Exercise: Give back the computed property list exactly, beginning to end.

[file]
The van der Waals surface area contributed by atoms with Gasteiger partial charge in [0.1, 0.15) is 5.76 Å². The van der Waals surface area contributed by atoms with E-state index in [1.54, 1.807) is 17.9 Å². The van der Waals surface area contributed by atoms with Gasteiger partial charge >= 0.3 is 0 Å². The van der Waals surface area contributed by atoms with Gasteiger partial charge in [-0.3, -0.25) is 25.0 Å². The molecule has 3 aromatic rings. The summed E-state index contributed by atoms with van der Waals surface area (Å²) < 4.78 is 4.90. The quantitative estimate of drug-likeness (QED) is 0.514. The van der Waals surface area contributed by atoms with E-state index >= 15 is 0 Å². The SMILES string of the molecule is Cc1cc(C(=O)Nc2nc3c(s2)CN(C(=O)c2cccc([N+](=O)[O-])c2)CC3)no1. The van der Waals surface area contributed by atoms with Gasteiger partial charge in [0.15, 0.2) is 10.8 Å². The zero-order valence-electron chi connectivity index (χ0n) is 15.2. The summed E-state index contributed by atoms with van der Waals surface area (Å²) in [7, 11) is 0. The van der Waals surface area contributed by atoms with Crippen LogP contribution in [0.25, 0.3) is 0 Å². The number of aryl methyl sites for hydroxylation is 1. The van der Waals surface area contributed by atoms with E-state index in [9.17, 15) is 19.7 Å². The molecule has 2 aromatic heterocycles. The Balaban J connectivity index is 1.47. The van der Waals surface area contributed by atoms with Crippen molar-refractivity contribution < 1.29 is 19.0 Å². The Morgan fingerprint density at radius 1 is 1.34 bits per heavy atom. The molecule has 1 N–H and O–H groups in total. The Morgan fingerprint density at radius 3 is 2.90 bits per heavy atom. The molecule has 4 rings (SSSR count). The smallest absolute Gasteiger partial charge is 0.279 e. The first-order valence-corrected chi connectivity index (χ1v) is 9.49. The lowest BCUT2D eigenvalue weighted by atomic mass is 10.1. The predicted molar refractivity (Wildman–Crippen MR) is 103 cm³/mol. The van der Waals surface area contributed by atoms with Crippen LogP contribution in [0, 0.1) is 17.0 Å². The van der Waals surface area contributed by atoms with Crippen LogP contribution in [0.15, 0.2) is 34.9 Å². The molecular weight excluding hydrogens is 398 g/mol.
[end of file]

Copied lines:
The van der Waals surface area contributed by atoms with Gasteiger partial charge in [0.1, 0.15) is 5.76 Å². The van der Waals surface area contributed by atoms with E-state index in [1.54, 1.807) is 17.9 Å². The van der Waals surface area contributed by atoms with Gasteiger partial charge >= 0.3 is 0 Å². The van der Waals surface area contributed by atoms with Gasteiger partial charge in [-0.3, -0.25) is 25.0 Å². The molecule has 3 aromatic rings. The summed E-state index contributed by atoms with van der Waals surface area (Å²) < 4.78 is 4.90. The quantitative estimate of drug-likeness (QED) is 0.514. The van der Waals surface area contributed by atoms with E-state index >= 15 is 0 Å². The SMILES string of the molecule is Cc1cc(C(=O)Nc2nc3c(s2)CN(C(=O)c2cccc([N+](=O)[O-])c2)CC3)no1. The van der Waals surface area contributed by atoms with Gasteiger partial charge in [0.15, 0.2) is 10.8 Å². The zero-order valence-electron chi connectivity index (χ0n) is 15.2. The summed E-state index contributed by atoms with van der Waals surface area (Å²) in [7, 11) is 0. The van der Waals surface area contributed by atoms with Crippen LogP contribution in [0.25, 0.3) is 0 Å². The number of aryl methyl sites for hydroxylation is 1. The van der Waals surface area contributed by atoms with E-state index in [9.17, 15) is 19.7 Å². The molecule has 2 aromatic heterocycles. The Balaban J connectivity index is 1.47. The van der Waals surface area contributed by atoms with Crippen molar-refractivity contribution < 1.29 is 19.0 Å². The Morgan fingerprint density at radius 1 is 1.34 bits per heavy atom. The molecule has 1 N–H and O–H groups in total. The Morgan fingerprint density at radius 3 is 2.90 bits per heavy atom. The molecule has 4 rings (SSSR count). The smallest absolute Gasteiger partial charge is 0.279 e. The first-order valence-corrected chi connectivity index (χ1v) is 9.49. The lowest BCUT2D eigenvalue weighted by atomic mass is 10.1. The predicted molar refractivity (Wildman–Crippen MR) is 103 cm³/mol. The van der Waals surface area contributed by atoms with Crippen LogP contribution in [0, 0.1) is 17.0 Å². The van der Waals surface area contributed by atoms with Crippen LogP contribution in [0.15, 0.2) is 34.9 Å². The molecular weight excluding hydrogens is 398 g/mol.